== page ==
He was not a licensed specialist, but he taught these courses in the Higher Real School when he returned to Brünn. He attempted to pass the tests once more in 1856 in order to become a teacher, but failed biology this time. The same year, Mendel developed a keen interest in plant hybridization, having previously demonstrated such an interest in studies conducted by scientists in Vienna. Gregor experimented with peas in the monastery garden for seven years, until 1863, and produced discoveries throughout this time.

Although there had been previous research on plant hybridization, Mendel was the first to identify the patterns and organize the key findings that geneticists would utilize up until the 1970s.

More than ten thousand tests used more than twenty different types of peas with different blooms and seeds. An enormous undertaking, given that every pea has to be personally inspected. In order to transmit just one property, namely “wrinkled-smooth” in crossed forms, Gregor looked at around 7,000 peas; the work contained seven such features.

The information he acquired served as the foundation for the theory of heredity, which is the foundation of genetics. In a scientific study titled “Experiments on Plant Hybrids,” which was published in 1865 in one of the Brunn Naturalists’ volumes, he developed the fundamental inheritance patterns that became known as Mendel’s laws.

Gregor ordered several dozen copies of the work and mailed them to well-known botanists of the day because he was certain that the research accomplishments were fundamentally important for the advancement of science. Regretfully, his peers were uninterested in the publishing. The University of Munich professor Karl von Nägeli was the only one to suggest testing the idea on other animals.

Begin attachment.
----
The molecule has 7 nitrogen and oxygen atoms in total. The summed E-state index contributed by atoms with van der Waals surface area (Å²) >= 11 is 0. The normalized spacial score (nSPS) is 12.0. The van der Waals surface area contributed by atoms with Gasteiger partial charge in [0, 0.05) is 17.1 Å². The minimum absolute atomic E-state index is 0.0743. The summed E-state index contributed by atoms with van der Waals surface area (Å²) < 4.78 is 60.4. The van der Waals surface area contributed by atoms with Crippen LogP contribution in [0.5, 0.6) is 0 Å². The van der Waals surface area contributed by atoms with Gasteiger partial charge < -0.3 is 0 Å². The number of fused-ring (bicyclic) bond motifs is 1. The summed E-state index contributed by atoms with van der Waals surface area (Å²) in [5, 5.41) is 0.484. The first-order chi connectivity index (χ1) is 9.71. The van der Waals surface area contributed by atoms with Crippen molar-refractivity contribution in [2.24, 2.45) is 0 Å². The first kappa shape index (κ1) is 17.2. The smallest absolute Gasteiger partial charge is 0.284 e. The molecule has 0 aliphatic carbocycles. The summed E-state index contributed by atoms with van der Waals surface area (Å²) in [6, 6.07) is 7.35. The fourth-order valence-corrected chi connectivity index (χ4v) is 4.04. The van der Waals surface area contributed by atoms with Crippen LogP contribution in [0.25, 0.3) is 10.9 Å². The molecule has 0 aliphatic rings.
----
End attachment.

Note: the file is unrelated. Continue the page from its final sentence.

Mendel experimented extensively with crossbreeding, using insects and various plants, including his childhood favorite, bees. Regretfully, Gregor felt let down. Coincidentally, the bees and the plant species he had selected shared characteristics of the fertilization process and were capable of parthenogenesis, or the “virgin way” of reproduction. As a result, the results of the pea studies could not be verified.

Much later, in the early 1900s, when several scientists independently expressed the hypotheses that Mendel had developed the century before, his contribution to science was recognized. The year 1923 is commonly recognized as the inception of the field of genetics. The Mendelism plays a major part in it.

Faith

At the age of 21, Mendel made the decision to become a monk in order to solve his financial problems and gain access to knowledge, among other things. Because of the limitations imposed by the route he had chosen, he became celibate and had no idea what a personal life was. As clerics in the Catholic faith are bound by a vow of celibacy, Mendel never married or had children.

He was appointed a priest at the age of 25 at the Augustinian abbey of St. Thomas, the region’s hub of science and culture. Local pupils were under the monks’ supervision, and Abbot Cyril Napp fostered his brethren’s interest in science. Mendel was a favorite instructor and loved working with kids. He carried out his well-known hybridization experiments at the monastery garden.

After his spiritual guide Napp passed away in 1868, Mendel became the abbot of the Starobrnensky (Augustinian) monastery. Large-scale scientific research was discontinued starting in that year, and worries for the entrusted holy site replaced them. While working in administration, Gregor got into a heated argument with the secular authorities about the imposition of higher taxes on religious organizations. Until his passing, he remained in that position.

Demise

At the age of sixty-one, Abbot Mendel passed away from chronic nephritis in 1884. Later, the abbey he worked for nearly 40 years became home to a museum bearing his name. He is buried in Brno.